Hyundai innovation, not commoditization, is on display in the Genesis Ultimate package for another $3,500. It adds premium navigation, 17-speaker audio, and a Ford/BMW-like power trunk release that opens when you walk up with arms full of groceries – all very nice. There’s also a CO2 drowsiness detector that measures in-cabin carbon dioxide and above 2,500 ppm, automatically injects fresh outside air. The Ultimate’s head-up display goes beyond the usual speed, adaptive cruise, and next turn information with blind spot detection warnings. Even before you glance to the side mirror and its BSD light, you know not to think about changing lanes. This is good because the way many Americans drive is to start edging over, then look and maybe flip the turn indicator. Once you see how Hyundai does BSD warnings in the HUD, you’ll wonder why the rest of the industry doesn’t license or steal the idea.
A loaded Genesis runs $49,950 for rear drive, $2,500 more for all-wheel drive. If there’s a knock on the Genesis, it doesn’t measure up to Audi’s industry-best cockpit refinement, and the Germans handle better on the track or back country roads. Sitting in traffic or cruising the arrow-straight interstate, it’s fine. It’s a better competitor to a Cadillac, Lexus or Lincoln than to Audi, BMW, Jaguar or Mercedes. To fix the handling issue, real or perceived, Hyundai just hired away the chief engineer of BMW’s M Series cars.
The only other issue: The Genesis is a sedan at a time when affluent buyers are moving to luxury SUVs. Hyundai execs say they can pimp up the Santa Fe SUV to match the Genesis. We’ll see.
Key technology: Blind spot detection warning built into the HUD along with adaptive cruise and lane departure alerts. CO2-monitoring drowsiness detector.
Pros: All-time best value in a luxury midsize sedan. Excellent back seat room. No Hyundai badge in front; neighbors can mistake it for a Mercedes in Lexus.
Cons: Can’t match German sport sedans for all-out performance, handling.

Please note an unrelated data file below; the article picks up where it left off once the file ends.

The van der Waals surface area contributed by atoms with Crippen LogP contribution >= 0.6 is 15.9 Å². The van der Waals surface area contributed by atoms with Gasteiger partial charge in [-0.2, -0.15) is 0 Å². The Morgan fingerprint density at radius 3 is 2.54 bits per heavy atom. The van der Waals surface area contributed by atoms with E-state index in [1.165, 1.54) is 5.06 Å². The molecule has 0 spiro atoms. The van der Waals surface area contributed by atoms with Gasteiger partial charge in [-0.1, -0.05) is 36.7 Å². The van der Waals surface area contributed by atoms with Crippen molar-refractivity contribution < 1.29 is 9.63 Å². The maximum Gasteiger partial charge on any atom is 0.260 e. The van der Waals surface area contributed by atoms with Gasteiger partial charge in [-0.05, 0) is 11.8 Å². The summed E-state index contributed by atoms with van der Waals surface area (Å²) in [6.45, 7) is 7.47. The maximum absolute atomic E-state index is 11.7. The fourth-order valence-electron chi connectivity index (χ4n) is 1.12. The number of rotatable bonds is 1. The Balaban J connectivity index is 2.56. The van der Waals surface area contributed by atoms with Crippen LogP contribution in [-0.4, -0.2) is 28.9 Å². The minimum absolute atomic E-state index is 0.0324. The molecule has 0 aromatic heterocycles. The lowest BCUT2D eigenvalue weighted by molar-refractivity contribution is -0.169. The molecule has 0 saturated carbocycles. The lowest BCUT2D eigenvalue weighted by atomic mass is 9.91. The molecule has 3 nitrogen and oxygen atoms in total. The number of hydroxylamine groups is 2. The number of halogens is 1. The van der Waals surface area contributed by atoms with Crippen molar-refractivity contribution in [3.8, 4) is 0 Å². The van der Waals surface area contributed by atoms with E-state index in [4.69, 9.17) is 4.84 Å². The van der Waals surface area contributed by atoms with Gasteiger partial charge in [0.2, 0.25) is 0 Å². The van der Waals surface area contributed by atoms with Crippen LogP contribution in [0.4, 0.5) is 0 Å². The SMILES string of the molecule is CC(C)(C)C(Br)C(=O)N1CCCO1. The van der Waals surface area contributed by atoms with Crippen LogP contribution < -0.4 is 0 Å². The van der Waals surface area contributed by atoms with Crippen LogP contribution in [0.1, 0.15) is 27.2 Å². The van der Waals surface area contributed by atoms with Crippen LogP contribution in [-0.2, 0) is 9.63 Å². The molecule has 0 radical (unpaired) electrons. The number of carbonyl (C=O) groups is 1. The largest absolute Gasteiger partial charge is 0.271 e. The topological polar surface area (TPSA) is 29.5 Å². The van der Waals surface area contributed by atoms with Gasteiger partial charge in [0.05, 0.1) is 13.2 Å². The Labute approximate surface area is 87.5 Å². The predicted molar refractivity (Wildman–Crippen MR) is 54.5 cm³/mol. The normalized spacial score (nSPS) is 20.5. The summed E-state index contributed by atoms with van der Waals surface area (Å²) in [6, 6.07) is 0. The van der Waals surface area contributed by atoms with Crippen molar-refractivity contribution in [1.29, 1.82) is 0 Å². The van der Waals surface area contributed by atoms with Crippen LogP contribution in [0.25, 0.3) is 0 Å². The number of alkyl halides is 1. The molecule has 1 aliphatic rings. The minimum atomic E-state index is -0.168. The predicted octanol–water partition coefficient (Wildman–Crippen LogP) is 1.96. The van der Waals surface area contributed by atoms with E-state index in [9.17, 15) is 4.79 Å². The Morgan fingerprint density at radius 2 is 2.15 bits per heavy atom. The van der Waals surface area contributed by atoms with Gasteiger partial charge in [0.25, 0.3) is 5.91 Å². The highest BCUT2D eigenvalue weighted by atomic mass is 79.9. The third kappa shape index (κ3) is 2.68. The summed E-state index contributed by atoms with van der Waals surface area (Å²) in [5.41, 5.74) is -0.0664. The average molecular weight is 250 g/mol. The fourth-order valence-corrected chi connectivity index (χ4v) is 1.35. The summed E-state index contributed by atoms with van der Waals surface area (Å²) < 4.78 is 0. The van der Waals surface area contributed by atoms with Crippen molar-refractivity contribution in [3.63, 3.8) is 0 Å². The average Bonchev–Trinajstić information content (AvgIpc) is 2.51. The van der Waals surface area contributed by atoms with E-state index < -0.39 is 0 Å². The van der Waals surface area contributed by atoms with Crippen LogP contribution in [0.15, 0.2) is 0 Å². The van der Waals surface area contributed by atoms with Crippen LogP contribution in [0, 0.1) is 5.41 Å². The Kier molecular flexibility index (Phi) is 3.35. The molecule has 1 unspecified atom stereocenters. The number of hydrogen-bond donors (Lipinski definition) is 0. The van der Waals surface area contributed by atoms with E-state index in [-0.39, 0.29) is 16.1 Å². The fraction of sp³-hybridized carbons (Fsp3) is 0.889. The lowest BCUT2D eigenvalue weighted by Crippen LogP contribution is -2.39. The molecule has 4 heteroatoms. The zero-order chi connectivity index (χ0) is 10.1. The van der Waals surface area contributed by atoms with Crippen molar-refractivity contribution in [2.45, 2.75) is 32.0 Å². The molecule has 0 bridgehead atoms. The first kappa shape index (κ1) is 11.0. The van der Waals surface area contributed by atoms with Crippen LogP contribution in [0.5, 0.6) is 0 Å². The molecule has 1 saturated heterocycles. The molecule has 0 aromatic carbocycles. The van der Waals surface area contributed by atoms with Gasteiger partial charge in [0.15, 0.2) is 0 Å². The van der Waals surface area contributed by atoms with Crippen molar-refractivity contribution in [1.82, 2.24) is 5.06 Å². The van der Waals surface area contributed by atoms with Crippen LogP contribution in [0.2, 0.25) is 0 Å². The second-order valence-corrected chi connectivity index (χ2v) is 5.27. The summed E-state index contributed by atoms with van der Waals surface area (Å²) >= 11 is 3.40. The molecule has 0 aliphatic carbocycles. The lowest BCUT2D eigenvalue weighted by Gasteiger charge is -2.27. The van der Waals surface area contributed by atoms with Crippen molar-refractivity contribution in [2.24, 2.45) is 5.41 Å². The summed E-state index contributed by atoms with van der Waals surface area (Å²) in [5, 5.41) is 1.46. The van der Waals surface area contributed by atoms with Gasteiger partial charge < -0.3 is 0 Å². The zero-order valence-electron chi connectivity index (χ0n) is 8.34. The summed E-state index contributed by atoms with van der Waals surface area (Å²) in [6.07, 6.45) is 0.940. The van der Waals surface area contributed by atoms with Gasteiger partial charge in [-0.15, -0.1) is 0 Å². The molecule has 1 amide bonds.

Honorable mention: Mercedes-Benz S-Class
Last year’s Tech Car of the Year, the Mercedes-Benz S-Class , remains the best big sedan you can buy when cost is no object. Check every options box and you’ve got a $125,000 vehicle, up to $225,000 for the executive version replacing the Maybach. But, oh, what those options do: short-term self-driving, pedestrian detection and avoidance, automatic parking, drowsy driver warnings, even a fragrance dispenser to dissipate outside odors.
The current S-Class arrived in mid-2013, and what was jaw-dropping then is reduced to amazing now. Regardless, competitors are catching up, though they’ll lack have the cachet of the tri-star hood ornament. We like especially that the mbrace telematics system automatically updates itself over the air. Mercedes driver assist features seem to reach out farther than those of less costly MB-wannabes. My experience with blind spot detection was especially positive; the S-Class provided more warning time so you were less likely attempt to change lanes and have to scurry back when a fast car came up quickly in the adjacent lane. The Comand cockpit controller works well and
Not every Benz technology makes it to US shores. A rear-facing radar system can snug the seatbelts if a rear collision seems likely, but here the car can’t strobe the rear tail lamps to alert the car behind to hit the brakes. That requires approval from the National Highway Traffic Administration, which is fumbling with larger issues of why it never noticed defective ignition switches and non-latching seat belts … and thanks to senate politics, NHTS was without an administrator for more than a year.
Most every technology you can get on the full-size S-Class applies also to the midsize Mercedes-Benz E-Class, for about $30,000 less.
Key technology: Useful and effective driver assist features that can avoid pedestrians and other cars.
Pros: Auto-updating mbrace telematics. Virtually every technology offered by any automaker, the S-Class offers it, too.
Cons: The price of options adds up. You can’t buy for less than $100K.
Next page: BMW’s i3 and i8